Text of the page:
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The contradictions of garlic

Hazael González

By popular request, this month we will take a look at one of the most contradictory ingredients that exist regarding its quality and aphrodisiac quality: common in Spanish cuisine (and even distinctive of it on many occasions), garlic is a plant that has been as praised as it is vilified when it comes to favoring (or blocking) the passions of Venus ... and without all that glitters being gold, it is true that there are many who ponder its qualities in this and in other fields, with greater or less foundation.


   Of uncertain origins (probably Asian), very widespread and widespread acceptance (it is consumed in millions of ways in millions of dishes in millions of different places), garlic is a plant to which, to begin with, beneficial properties have always been attributed for health: effective as an antiseptic (so much so that in World War I it was used for that purpose directly on wounds, for lack of anything better), used to treat serious issues such as cancer or depression, and amply proven Its use in the regulation of cholesterol, the intake of this product is even a natural repellent for mosquitoes, since the body is able to assimilate its properties and use them to drive away those unpleasant insects ...


And as for the subject that we always deal with in this section, suffice it to say that garlic figures from its first testimonies as a stimulant of human passions. There are already ancient sources that explain how gladiators were very fond of its consumption, as well as the workers who raised the pyramids of Egypt: all of them were convinced of its invigorating properties, that in addition to helping them work better, they also He lent a hand in other types of more personal questions ... And they were not the only ones: apparently, a people as geographically distant from the Mediterranean as the Ainos (who populated the north of the Japanese islands, and that still survive today in that nation) equated garlic with the nectars and ambrosias on which the Greek gods fed. So it is not surprising that, if people talk about it since ancient times, many men throughout history have been able to taste (and verify) the stimulating virtues of the plant (without going any further, Javier Bardem already said in the film Jamón, Jamón -Bigas Luna, 1992-, who praised its consumption by openly stating that “garlic gives power”), a plant that can be prepared in the most diverse ways and consumed according to one's taste: dipped in oil (with which an excellent flavoring of the product in question is achieved), fried accompanying the meat, boiled with fish, vinegary ... and always, why not, raw, which is of course the most beneficial.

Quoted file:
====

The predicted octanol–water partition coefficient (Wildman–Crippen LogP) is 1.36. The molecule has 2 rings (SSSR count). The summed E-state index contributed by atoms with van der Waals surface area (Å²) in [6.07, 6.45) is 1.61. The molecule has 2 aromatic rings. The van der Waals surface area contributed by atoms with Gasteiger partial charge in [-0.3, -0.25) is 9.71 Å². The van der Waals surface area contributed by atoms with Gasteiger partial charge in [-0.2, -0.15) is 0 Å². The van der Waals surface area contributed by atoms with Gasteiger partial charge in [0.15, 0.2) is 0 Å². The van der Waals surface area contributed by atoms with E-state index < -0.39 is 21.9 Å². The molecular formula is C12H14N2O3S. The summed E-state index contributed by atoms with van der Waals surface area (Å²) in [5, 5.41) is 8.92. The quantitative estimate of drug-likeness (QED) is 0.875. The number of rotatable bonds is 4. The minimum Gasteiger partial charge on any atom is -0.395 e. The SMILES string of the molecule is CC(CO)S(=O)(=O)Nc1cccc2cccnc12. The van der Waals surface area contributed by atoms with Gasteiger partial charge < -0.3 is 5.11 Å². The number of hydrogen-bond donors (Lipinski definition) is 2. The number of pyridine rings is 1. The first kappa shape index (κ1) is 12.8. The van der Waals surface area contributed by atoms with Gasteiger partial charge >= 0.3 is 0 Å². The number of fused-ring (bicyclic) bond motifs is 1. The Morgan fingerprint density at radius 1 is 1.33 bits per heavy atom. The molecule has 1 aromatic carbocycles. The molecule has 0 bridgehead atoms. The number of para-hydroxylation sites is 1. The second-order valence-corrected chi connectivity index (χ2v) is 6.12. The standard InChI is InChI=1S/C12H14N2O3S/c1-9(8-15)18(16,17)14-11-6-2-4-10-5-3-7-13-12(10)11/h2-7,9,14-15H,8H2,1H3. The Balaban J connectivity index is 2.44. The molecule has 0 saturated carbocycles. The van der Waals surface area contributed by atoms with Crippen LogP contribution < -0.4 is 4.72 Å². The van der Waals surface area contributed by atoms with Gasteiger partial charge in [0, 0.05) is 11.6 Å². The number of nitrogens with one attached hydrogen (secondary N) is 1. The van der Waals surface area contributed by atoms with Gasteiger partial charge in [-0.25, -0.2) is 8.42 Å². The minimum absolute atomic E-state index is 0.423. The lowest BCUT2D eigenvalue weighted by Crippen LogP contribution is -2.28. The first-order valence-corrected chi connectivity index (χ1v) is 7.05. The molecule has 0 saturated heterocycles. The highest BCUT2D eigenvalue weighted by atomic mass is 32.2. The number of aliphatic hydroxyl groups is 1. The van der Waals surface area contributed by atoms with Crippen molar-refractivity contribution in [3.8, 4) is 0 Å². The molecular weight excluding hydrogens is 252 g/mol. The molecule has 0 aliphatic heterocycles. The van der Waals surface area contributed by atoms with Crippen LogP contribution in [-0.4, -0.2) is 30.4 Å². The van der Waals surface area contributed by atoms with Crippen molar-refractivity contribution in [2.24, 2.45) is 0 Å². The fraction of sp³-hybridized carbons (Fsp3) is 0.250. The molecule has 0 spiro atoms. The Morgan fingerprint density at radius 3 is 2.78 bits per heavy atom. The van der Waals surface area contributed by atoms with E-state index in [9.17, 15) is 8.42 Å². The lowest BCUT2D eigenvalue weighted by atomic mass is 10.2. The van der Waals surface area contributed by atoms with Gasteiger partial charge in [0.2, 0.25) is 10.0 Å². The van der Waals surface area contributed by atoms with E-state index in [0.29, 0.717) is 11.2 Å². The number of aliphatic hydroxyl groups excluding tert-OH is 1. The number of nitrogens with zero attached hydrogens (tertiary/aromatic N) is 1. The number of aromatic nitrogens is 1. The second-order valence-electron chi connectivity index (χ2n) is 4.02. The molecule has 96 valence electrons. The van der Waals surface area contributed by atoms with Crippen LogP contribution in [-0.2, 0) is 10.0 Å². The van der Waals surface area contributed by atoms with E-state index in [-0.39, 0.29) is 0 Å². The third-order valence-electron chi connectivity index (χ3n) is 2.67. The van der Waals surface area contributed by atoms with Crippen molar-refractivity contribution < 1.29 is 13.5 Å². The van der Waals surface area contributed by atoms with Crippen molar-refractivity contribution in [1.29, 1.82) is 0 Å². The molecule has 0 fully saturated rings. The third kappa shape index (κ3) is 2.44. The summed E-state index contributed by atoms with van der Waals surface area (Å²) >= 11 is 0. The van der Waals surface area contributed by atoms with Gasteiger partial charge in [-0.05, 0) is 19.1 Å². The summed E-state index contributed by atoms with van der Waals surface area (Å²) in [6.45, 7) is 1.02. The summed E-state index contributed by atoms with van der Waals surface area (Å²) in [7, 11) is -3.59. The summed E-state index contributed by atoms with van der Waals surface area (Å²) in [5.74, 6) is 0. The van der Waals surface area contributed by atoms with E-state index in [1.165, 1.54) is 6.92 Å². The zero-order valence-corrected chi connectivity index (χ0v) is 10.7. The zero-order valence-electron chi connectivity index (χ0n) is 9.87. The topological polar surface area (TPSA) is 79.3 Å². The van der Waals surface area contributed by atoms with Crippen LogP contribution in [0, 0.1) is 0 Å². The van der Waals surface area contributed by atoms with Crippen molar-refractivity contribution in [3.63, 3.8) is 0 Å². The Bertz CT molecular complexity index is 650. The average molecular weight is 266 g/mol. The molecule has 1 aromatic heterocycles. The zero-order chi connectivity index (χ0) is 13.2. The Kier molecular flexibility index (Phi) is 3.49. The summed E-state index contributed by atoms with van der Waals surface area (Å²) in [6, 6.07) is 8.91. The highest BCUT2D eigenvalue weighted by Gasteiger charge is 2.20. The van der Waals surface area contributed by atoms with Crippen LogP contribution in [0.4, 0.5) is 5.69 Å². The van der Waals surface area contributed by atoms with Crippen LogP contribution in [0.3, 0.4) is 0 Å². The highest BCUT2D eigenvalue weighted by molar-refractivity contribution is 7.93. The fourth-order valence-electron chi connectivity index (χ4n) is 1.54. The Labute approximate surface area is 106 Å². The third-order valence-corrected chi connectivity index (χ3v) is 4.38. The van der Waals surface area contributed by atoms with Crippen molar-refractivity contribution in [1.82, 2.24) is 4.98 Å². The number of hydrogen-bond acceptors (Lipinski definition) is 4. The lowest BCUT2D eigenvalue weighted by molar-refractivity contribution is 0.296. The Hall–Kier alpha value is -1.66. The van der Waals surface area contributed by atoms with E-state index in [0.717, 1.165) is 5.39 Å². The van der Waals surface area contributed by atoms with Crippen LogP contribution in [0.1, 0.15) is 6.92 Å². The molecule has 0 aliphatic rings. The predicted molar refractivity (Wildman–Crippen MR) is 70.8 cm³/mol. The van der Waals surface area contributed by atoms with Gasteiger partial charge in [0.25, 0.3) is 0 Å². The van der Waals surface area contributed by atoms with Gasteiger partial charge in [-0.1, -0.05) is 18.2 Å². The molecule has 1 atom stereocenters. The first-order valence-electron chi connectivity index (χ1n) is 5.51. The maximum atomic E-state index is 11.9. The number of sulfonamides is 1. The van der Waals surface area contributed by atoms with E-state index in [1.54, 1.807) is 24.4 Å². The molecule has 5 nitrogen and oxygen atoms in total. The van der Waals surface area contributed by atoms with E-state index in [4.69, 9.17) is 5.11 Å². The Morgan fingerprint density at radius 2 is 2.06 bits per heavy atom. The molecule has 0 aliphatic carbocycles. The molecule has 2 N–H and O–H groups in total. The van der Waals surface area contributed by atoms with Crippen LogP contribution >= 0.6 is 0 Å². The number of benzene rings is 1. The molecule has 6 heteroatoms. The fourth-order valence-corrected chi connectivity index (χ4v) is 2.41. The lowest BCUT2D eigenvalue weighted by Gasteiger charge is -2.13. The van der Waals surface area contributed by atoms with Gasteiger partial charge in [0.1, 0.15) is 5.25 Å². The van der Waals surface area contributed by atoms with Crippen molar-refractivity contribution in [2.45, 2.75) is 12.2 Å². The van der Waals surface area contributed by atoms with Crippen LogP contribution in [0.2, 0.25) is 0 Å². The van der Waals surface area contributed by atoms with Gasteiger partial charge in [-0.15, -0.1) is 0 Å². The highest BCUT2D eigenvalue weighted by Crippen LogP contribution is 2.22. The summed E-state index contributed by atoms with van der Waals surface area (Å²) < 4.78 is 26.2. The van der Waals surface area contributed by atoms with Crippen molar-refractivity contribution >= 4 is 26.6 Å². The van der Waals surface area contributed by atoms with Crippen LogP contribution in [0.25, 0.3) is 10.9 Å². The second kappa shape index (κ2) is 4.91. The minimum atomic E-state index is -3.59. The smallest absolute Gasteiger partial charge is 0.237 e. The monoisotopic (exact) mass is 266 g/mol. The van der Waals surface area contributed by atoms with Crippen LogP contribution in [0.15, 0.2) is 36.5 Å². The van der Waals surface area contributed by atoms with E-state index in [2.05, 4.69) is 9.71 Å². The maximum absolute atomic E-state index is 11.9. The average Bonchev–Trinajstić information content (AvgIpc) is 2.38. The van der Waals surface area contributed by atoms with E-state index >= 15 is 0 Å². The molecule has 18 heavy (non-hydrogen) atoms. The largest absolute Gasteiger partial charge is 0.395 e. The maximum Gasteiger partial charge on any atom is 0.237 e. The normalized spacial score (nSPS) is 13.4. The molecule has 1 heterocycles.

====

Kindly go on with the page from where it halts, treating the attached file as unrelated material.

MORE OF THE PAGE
But unfortunately, it is impossible to ignore one of the indisputable peculiarities of garlic, and that is that, as everyone knows, it produces a powerful halitosis if consumed raw and direct ... for what it has always been Its consumption is discouraged when going in search of the pleasures of Eros (mainly to avoid the fainting or repulsion of the person with whom we want to communicate at a short distance). Quite a contradiction, there is no doubt ... but in this case it has a more than simple solution: after the intake in question, just chew a few parsley leaves (or mint, failing that), or suck on a couple of coffee beans for a few moments. That will be enough for the powerful smell of the plant to fade until it disappears, preserving the interesting benefits in our body (which, even if they are only for health, it is undeniable that it has them), and also adding an additional help ... Have not parsley and mint (and also coffee) been considered helpers of Venus?


There are already ancient sources that explain how gladiators were very fond of their consumption, as well as the workers who raised the pyramids of Egypt.



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